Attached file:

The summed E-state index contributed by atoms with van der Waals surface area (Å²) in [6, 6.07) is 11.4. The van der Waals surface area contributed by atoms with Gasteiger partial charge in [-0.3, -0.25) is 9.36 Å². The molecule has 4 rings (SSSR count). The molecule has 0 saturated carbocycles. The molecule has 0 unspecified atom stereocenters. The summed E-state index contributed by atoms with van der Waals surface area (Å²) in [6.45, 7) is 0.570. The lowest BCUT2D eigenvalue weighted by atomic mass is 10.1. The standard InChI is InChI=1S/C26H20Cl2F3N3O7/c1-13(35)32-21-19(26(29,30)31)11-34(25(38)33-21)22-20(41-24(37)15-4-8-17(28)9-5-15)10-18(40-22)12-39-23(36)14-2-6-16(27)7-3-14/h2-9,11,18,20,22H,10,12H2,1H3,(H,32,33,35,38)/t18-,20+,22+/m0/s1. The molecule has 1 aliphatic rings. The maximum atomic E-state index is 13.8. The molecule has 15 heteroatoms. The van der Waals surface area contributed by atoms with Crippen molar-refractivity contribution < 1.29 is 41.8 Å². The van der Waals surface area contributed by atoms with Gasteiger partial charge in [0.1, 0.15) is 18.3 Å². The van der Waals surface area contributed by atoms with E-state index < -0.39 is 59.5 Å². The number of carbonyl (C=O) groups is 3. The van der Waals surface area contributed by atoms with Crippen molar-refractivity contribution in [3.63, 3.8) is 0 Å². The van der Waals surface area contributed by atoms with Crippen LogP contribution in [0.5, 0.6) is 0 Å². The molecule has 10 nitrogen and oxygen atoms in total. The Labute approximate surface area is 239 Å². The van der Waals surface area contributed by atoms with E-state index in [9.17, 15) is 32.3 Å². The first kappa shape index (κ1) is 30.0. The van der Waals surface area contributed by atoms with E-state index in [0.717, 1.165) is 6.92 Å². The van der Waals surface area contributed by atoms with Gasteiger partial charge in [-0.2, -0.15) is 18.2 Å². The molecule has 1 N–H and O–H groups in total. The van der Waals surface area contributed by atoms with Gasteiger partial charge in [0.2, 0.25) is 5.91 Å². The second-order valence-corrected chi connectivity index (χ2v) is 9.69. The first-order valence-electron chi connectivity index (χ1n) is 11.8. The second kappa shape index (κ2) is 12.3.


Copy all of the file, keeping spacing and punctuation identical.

The summed E-state index contributed by atoms with van der Waals surface area (Å²) in [6, 6.07) is 11.4. The van der Waals surface area contributed by atoms with Gasteiger partial charge in [-0.3, -0.25) is 9.36 Å². The molecule has 4 rings (SSSR count). The molecule has 0 saturated carbocycles. The molecule has 0 unspecified atom stereocenters. The summed E-state index contributed by atoms with van der Waals surface area (Å²) in [6.45, 7) is 0.570. The lowest BCUT2D eigenvalue weighted by atomic mass is 10.1. The standard InChI is InChI=1S/C26H20Cl2F3N3O7/c1-13(35)32-21-19(26(29,30)31)11-34(25(38)33-21)22-20(41-24(37)15-4-8-17(28)9-5-15)10-18(40-22)12-39-23(36)14-2-6-16(27)7-3-14/h2-9,11,18,20,22H,10,12H2,1H3,(H,32,33,35,38)/t18-,20+,22+/m0/s1. The molecule has 1 aliphatic rings. The maximum atomic E-state index is 13.8. The molecule has 15 heteroatoms. The van der Waals surface area contributed by atoms with Crippen molar-refractivity contribution < 1.29 is 41.8 Å². The van der Waals surface area contributed by atoms with Gasteiger partial charge in [0.1, 0.15) is 18.3 Å². The van der Waals surface area contributed by atoms with E-state index < -0.39 is 59.5 Å². The number of carbonyl (C=O) groups is 3. The van der Waals surface area contributed by atoms with Crippen molar-refractivity contribution in [3.63, 3.8) is 0 Å². The van der Waals surface area contributed by atoms with Crippen LogP contribution in [0.5, 0.6) is 0 Å². The molecule has 10 nitrogen and oxygen atoms in total. The Labute approximate surface area is 239 Å². The van der Waals surface area contributed by atoms with E-state index in [9.17, 15) is 32.3 Å². The first kappa shape index (κ1) is 30.0. The van der Waals surface area contributed by atoms with E-state index in [0.717, 1.165) is 6.92 Å². The van der Waals surface area contributed by atoms with Gasteiger partial charge in [-0.2, -0.15) is 18.2 Å². The molecule has 1 N–H and O–H groups in total. The van der Waals surface area contributed by atoms with Gasteiger partial charge in [0.2, 0.25) is 5.91 Å². The second-order valence-corrected chi connectivity index (χ2v) is 9.69. The first-order valence-electron chi connectivity index (χ1n) is 11.8. The second kappa shape index (κ2) is 12.3.